It wasn’t long before a connection was made to neuritis of the cauda equina, now called polyneuritis equi, a neurodegenerative disease in horses. Another similarity between Guillian-Barre and P2 neuritis was paralysis of the trigeminal and facial nerves. Cranial nerve involvement was also recognized in horses.
As an aside, this work was going on in 2005, some purified myelin protein became available. Horse neurologists got some purified spinal protein, injected it into a few horses, but didn’t get disease. Case closed. No more work on cauda equina induction by myelin protein. This small experiment closed the door to a model and produced a bias against this line of research that continues today. Did they use P2? And as you are going to see, different parts of myelin P2 can give different results in laboratory animals.
Back in Europe scientists purified equine myelin P2 and crystallized the protein giving them a highly refined molecule. There was another unexpected result of the P2 experiments that may relate to the small horse study. Myelin P2 was snipped (chemically) into peptides, different peptides and disease depended on the peptides that were used in the experiment. Some peptides did not cause disease whereas the whole purified protein did. The conclusion was that there must be a disease-inducing region of the protein. One peptide caused neuromuscular disease and weakness that would resolve, untreated. Another neuritogenic (disease causing) peptide consistently induced disease. Animals could become desensitized to disease-causing injections of the whole protein P2, but not to the neuritogenic peptide.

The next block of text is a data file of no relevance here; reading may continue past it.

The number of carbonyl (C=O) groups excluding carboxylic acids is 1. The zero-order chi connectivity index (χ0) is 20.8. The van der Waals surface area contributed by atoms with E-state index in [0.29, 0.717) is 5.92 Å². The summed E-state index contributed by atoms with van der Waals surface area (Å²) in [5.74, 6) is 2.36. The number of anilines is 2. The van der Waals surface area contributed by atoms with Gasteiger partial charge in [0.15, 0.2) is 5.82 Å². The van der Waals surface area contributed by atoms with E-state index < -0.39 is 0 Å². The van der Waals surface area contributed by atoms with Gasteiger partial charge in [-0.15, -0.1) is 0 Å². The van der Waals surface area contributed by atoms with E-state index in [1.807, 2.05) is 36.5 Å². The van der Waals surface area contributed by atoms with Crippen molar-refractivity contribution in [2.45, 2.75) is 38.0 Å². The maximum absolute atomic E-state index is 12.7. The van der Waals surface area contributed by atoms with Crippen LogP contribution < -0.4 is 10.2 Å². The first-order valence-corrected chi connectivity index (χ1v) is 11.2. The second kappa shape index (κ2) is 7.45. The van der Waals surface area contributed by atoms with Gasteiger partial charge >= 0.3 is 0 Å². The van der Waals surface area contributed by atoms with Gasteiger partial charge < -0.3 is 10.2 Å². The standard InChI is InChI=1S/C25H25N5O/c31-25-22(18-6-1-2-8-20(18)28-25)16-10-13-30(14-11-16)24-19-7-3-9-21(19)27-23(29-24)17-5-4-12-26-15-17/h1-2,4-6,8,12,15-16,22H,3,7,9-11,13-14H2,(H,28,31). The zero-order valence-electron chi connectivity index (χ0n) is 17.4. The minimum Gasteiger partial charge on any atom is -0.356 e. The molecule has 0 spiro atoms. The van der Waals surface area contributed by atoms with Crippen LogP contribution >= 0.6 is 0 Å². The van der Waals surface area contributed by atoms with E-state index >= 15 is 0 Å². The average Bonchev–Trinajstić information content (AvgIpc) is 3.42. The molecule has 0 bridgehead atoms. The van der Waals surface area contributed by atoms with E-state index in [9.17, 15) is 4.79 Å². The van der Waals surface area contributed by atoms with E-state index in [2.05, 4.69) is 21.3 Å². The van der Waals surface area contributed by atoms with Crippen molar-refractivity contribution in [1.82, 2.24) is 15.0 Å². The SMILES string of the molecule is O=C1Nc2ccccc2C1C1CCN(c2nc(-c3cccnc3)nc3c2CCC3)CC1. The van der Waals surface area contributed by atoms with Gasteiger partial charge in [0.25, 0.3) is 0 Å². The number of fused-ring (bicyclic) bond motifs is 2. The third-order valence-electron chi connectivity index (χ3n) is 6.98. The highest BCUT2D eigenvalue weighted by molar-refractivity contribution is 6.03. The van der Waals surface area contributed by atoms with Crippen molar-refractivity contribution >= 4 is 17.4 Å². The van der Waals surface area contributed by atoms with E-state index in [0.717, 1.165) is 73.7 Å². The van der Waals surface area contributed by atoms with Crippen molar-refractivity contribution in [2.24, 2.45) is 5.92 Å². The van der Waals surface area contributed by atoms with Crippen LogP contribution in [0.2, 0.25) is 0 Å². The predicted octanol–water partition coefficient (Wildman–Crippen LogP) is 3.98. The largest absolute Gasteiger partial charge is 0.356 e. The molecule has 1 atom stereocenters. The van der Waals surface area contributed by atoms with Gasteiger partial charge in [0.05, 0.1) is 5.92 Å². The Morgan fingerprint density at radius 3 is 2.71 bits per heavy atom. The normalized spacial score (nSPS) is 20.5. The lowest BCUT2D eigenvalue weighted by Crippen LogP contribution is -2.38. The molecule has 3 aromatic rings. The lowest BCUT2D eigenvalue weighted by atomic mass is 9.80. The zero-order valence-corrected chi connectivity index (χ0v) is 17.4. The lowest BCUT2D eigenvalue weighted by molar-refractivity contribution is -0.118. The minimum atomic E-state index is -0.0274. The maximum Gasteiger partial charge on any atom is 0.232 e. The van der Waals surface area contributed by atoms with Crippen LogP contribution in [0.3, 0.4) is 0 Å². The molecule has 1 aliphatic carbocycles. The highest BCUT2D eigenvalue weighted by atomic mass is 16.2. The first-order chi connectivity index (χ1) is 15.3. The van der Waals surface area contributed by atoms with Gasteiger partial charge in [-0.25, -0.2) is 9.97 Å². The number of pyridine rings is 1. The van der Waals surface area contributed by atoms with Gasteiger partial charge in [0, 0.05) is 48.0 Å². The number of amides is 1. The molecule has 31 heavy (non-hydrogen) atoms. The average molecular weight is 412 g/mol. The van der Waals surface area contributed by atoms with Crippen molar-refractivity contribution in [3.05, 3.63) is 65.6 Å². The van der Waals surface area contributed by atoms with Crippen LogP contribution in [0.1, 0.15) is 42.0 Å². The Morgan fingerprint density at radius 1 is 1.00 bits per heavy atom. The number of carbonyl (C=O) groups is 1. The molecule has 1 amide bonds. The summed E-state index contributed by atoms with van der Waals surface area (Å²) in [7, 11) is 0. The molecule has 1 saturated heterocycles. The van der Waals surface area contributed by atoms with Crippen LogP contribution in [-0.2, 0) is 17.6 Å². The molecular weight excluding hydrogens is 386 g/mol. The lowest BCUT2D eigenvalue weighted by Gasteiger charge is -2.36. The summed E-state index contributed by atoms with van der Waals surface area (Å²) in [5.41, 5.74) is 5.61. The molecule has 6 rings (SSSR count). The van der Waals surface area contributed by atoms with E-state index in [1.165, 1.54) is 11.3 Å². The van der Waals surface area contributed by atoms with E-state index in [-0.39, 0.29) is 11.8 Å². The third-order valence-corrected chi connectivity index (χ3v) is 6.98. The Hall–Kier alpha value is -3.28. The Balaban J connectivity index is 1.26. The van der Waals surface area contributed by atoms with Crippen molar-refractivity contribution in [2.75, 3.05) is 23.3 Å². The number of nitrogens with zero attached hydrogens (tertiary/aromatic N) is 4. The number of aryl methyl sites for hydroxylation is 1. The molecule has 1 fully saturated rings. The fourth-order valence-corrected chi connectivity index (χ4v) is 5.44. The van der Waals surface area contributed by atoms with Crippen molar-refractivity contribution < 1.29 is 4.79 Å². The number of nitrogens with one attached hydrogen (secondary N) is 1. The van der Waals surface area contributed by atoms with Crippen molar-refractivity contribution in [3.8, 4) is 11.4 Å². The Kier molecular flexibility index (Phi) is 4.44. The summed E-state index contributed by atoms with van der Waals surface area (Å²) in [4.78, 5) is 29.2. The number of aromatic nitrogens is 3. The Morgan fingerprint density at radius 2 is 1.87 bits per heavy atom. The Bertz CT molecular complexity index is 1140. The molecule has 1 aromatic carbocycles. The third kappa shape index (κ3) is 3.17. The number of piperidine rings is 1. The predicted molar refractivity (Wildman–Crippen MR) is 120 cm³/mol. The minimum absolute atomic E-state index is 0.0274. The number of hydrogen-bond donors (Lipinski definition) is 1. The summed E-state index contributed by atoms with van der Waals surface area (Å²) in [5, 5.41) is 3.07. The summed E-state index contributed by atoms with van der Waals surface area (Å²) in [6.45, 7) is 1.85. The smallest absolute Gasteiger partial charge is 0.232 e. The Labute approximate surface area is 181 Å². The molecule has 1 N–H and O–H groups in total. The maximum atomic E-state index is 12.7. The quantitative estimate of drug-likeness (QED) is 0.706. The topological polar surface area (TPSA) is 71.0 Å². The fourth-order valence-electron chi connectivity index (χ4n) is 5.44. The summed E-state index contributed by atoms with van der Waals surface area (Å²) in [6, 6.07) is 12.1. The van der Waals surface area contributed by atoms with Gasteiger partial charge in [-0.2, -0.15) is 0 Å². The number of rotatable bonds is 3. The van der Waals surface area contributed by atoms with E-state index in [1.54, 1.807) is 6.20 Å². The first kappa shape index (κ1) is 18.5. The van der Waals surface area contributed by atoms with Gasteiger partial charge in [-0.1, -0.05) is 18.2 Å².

And, normal animals that were given blood cells (T-cells) from diseased animals (passive transfer) got disease! The disease was produced from immune cells from animals, not the protein itself. This raised several questions, but we’re going to cut to the chase. It wasn’t a malfunction of the cells that put myelin around axons. The myelinating cells did not change the proteins they made, nor did they change the capacity to remyelinate damaged axons in the face of disease.
What changed was the transfer of sensitized cells to a healthy animal. Researchers found that the sensitized cells induced the production of another protein, an immunoglobulin-binding protein on nerves that increased during the clinical deficit. The net result was now there was an increase in the ability of inflammatory cells to bind nerve cells. The nerve cells became the target of the body’s immune system.
What about that neuritogenic peptide? The neuritogenic peptide of P2, the myelin protein that wraps around axons, turned out to contain an inflammatory receptor that is recognized by the immune system. It participates in inflammatory reactions regulating cells that are involved in cell-to-cell signaling by molecules called cytokines.
In health, the neuritogenic peptide of P2 (and P2) are not exposed to the body’s immune system. When myelin is damaged and P2 is exposed disease ensues. Clinical signs manifest because the exposed peptides sensitize T-cells that stimulate a protein to bind immunoglobulin and make peripheral nerves a target of inflammation.